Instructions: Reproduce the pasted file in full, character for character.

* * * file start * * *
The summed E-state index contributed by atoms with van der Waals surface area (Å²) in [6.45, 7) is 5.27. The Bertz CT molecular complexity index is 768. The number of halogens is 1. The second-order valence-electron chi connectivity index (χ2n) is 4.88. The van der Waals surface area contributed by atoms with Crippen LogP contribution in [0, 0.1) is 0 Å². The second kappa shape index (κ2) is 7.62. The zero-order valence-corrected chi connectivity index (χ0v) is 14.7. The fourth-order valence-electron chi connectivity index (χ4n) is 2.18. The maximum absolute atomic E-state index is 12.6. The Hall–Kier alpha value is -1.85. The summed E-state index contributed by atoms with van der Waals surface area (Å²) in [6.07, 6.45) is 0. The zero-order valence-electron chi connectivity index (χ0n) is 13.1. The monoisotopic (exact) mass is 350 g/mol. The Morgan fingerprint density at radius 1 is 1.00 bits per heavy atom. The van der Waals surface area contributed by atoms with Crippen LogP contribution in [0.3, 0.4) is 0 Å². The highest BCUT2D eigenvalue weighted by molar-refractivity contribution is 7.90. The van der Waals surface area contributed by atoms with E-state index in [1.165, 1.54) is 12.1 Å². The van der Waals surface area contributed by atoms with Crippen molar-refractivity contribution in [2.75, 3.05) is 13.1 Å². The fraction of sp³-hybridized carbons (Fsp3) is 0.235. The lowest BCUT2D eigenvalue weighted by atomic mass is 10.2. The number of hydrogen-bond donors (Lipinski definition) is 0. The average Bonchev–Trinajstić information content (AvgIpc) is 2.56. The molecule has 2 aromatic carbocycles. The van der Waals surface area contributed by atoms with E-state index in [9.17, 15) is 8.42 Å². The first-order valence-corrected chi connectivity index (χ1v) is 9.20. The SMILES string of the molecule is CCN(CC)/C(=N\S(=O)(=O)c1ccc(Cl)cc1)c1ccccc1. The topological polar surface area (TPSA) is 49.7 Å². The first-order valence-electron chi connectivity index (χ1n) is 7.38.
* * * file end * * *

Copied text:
The summed E-state index contributed by atoms with van der Waals surface area (Å²) in [6.45, 7) is 5.27. The Bertz CT molecular complexity index is 768. The number of halogens is 1. The second-order valence-electron chi connectivity index (χ2n) is 4.88. The van der Waals surface area contributed by atoms with Crippen LogP contribution in [0, 0.1) is 0 Å². The second kappa shape index (κ2) is 7.62. The zero-order valence-corrected chi connectivity index (χ0v) is 14.7. The fourth-order valence-electron chi connectivity index (χ4n) is 2.18. The maximum absolute atomic E-state index is 12.6. The Hall–Kier alpha value is -1.85. The summed E-state index contributed by atoms with van der Waals surface area (Å²) in [6.07, 6.45) is 0. The zero-order valence-electron chi connectivity index (χ0n) is 13.1. The monoisotopic (exact) mass is 350 g/mol. The Morgan fingerprint density at radius 1 is 1.00 bits per heavy atom. The van der Waals surface area contributed by atoms with Crippen LogP contribution in [0.3, 0.4) is 0 Å². The highest BCUT2D eigenvalue weighted by molar-refractivity contribution is 7.90. The van der Waals surface area contributed by atoms with E-state index in [1.165, 1.54) is 12.1 Å². The van der Waals surface area contributed by atoms with Crippen molar-refractivity contribution in [2.75, 3.05) is 13.1 Å². The fraction of sp³-hybridized carbons (Fsp3) is 0.235. The lowest BCUT2D eigenvalue weighted by atomic mass is 10.2. The number of hydrogen-bond donors (Lipinski definition) is 0. The average Bonchev–Trinajstić information content (AvgIpc) is 2.56. The molecule has 2 aromatic carbocycles. The van der Waals surface area contributed by atoms with E-state index in [9.17, 15) is 8.42 Å². The first-order valence-corrected chi connectivity index (χ1v) is 9.20. The SMILES string of the molecule is CCN(CC)/C(=N\S(=O)(=O)c1ccc(Cl)cc1)c1ccccc1. The topological polar surface area (TPSA) is 49.7 Å². The first-order valence-electron chi connectivity index (χ1n) is 7.38.